Good Food and Good Jobs for All

On November 6, 2013 Applied Research Center (ARC) was rebranded as Race Forward: The Center for Racial Justice Innovation. The content on this page was published on the ARC website prior to the rebrand.
July 10, 2012





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Challenges and Opportunities to Advance Racial and Economic Equity in the Food System


A new report released by the Applied Research Center finds stronger collaboration is needed between movements for “good food” and “good jobs” in order to advance racial and economic equity in the food system. Download executive summary, and the full report. Press Release available for journalists.


 Report findings show that low-income people and people of color are most disproportionately, negatively impacted by: obesity, food security, “food deserts,” wage and hour violations, and lack of benefits. Yet, the movements for good food and labor rights do not typically work together towards food justice.


KEY RECOMMENDATIONS of “Good Food and Good Jobs For All: Challenges and Opportunities to Advance Racial and Economic Equity in the Food System:”

  • Pursue intersectional analysis and foster collaborative leadership of those most negatively impacted in the food chain
  • Create alternatives while challenging current dominant food and economic systems
  • Build multiracial coalitions that overlap between good food and labor and promote both
    Conduct additional research and develop resources such as tools and training


 A free webinar will be held on July 12, 2012 at 1pmET/10amPT to present the findings of “Good Food and Good Jobs For All.” For more information and to register visit


Read ARC President Rinku Sen's Movement Notes blogpost "We Need Better Food. We Need Fairer Food Jobs. So Let’s Get Both" and continuing coverage of food justice in "How We Eat" series.



The Applied Research Center recently embarked on a broad survey of the food system, to map out the race, gender and class of workers along the supply chain. Our findings, detailed in the new report "The Color of Food," were sadly not surprising. Download report here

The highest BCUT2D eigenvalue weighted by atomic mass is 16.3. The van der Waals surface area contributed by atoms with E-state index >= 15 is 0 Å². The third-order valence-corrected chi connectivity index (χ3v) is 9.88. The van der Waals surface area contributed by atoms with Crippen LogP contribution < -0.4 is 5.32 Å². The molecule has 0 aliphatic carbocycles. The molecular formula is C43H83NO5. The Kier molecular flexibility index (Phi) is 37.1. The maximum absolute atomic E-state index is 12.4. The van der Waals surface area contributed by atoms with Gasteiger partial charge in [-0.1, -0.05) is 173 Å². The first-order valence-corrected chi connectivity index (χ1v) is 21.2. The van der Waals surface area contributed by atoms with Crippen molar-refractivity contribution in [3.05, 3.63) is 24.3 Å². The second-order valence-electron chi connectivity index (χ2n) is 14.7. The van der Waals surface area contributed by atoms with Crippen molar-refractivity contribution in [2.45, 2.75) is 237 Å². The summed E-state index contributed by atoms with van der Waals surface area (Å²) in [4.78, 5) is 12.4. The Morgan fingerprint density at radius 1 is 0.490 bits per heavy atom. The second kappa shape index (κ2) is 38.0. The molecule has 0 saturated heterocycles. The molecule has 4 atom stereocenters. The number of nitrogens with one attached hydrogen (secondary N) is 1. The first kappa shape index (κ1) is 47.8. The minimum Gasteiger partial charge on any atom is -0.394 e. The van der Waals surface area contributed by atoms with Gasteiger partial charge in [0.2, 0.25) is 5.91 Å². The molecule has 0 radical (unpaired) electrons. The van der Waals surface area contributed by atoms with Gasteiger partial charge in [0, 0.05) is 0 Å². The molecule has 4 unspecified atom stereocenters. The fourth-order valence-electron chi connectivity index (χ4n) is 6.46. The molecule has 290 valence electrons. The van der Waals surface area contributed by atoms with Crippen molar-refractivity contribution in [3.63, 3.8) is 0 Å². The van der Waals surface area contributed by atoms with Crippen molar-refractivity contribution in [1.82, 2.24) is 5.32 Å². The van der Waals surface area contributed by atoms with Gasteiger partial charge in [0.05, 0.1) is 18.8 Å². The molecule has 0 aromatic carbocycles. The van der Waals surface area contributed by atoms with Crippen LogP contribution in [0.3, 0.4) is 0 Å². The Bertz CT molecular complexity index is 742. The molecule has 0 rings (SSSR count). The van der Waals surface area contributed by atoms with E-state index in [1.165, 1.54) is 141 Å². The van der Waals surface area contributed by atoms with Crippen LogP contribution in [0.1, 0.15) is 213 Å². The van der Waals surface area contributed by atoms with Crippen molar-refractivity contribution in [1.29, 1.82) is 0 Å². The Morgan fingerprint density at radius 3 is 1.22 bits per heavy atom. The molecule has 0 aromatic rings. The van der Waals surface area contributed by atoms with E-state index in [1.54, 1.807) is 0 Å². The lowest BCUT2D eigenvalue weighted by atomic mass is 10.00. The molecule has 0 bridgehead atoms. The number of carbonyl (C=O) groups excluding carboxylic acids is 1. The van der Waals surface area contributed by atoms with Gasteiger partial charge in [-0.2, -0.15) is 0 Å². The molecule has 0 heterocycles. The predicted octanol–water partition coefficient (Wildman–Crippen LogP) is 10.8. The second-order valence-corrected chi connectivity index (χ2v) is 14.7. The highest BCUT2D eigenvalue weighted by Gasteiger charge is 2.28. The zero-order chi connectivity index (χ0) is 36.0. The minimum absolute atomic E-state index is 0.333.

• People of color typically make less than whites working in the food chain. Half of white food workers earn $25,024 a year, while workers of color make $5,675 less than that. This wage gap plays out in all four sectors of the food system, with largest income divides occurring in the food processing and distribution sectors. Women working in the food chain draw further penalties in wages, especially women of color. For every dollar a white male worker earns, women of color earn almost half of that.


    • Few people of color hold management positions in the food system. Whites dominate high-wage professional and management occupations; three out of every four managers in the food system are white. Almost half of white men working in the food chain were employed as managers, while less than 10 percent of workers of color held comparable positions.


  • People of color are concentrated in low-wage jobs in the food chain. According to the 2008 Census, people of color make up 34.6 percent of the population (that percentage is expected to rise as 2010 Census data becomes available). But workers of color are represented at a level almost one and a half times that in sectors of the food chain. For instance, 50 percent of food production workers are people of color. This includes farm workers, 65 percent of whom are Latino. coommentary on "The Color of Food" report can be found here: "America's Food Sweatshops." Continuing coverage of food justice in "How We Eat " series.